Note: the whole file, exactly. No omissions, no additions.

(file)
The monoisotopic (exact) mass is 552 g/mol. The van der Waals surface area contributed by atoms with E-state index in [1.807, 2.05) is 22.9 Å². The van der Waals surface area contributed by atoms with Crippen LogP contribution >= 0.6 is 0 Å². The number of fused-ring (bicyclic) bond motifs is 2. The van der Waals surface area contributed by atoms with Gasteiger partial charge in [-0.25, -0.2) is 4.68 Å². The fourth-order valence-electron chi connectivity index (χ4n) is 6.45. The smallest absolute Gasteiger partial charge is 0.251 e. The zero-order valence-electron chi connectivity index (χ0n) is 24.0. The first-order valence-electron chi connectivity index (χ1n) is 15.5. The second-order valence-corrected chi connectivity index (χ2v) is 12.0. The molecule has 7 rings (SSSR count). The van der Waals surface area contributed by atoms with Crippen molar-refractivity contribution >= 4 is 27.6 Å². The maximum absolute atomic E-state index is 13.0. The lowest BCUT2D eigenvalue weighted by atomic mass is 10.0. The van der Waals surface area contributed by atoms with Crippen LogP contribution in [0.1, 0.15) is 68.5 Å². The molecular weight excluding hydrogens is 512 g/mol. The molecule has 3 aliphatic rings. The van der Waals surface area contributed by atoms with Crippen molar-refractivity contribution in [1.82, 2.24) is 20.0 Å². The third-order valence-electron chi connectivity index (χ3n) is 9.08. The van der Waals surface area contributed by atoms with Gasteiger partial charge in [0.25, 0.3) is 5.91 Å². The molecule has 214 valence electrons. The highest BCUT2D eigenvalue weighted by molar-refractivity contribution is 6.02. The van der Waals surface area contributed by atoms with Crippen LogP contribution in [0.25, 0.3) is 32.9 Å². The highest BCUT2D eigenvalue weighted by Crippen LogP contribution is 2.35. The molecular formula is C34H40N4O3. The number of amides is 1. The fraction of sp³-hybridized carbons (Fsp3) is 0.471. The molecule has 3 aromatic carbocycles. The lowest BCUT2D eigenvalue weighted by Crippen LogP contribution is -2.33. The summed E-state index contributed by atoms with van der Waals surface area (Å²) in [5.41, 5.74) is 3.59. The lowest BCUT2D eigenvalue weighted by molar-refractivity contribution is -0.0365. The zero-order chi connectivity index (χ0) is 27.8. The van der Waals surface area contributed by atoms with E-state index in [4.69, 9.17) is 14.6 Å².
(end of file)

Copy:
The monoisotopic (exact) mass is 552 g/mol. The van der Waals surface area contributed by atoms with E-state index in [1.807, 2.05) is 22.9 Å². The van der Waals surface area contributed by atoms with Crippen LogP contribution >= 0.6 is 0 Å². The number of fused-ring (bicyclic) bond motifs is 2. The van der Waals surface area contributed by atoms with Gasteiger partial charge in [-0.25, -0.2) is 4.68 Å². The fourth-order valence-electron chi connectivity index (χ4n) is 6.45. The smallest absolute Gasteiger partial charge is 0.251 e. The zero-order valence-electron chi connectivity index (χ0n) is 24.0. The first-order valence-electron chi connectivity index (χ1n) is 15.5. The second-order valence-corrected chi connectivity index (χ2v) is 12.0. The molecule has 7 rings (SSSR count). The van der Waals surface area contributed by atoms with Crippen molar-refractivity contribution >= 4 is 27.6 Å². The maximum absolute atomic E-state index is 13.0. The lowest BCUT2D eigenvalue weighted by atomic mass is 10.0. The van der Waals surface area contributed by atoms with Crippen LogP contribution in [0.1, 0.15) is 68.5 Å². The molecular weight excluding hydrogens is 512 g/mol. The molecule has 3 aliphatic rings. The van der Waals surface area contributed by atoms with Crippen molar-refractivity contribution in [1.82, 2.24) is 20.0 Å². The third-order valence-electron chi connectivity index (χ3n) is 9.08. The van der Waals surface area contributed by atoms with Gasteiger partial charge in [0.25, 0.3) is 5.91 Å². The molecule has 214 valence electrons. The highest BCUT2D eigenvalue weighted by molar-refractivity contribution is 6.02. The van der Waals surface area contributed by atoms with Crippen LogP contribution in [0.25, 0.3) is 32.9 Å². The highest BCUT2D eigenvalue weighted by Crippen LogP contribution is 2.35. The molecular formula is C34H40N4O3. The number of amides is 1. The fraction of sp³-hybridized carbons (Fsp3) is 0.471. The molecule has 3 aromatic carbocycles. The lowest BCUT2D eigenvalue weighted by Crippen LogP contribution is -2.33. The summed E-state index contributed by atoms with van der Waals surface area (Å²) in [5.41, 5.74) is 3.59. The lowest BCUT2D eigenvalue weighted by molar-refractivity contribution is -0.0365. The zero-order chi connectivity index (χ0) is 27.8. The van der Waals surface area contributed by atoms with E-state index in [4.69, 9.17) is 14.6 Å².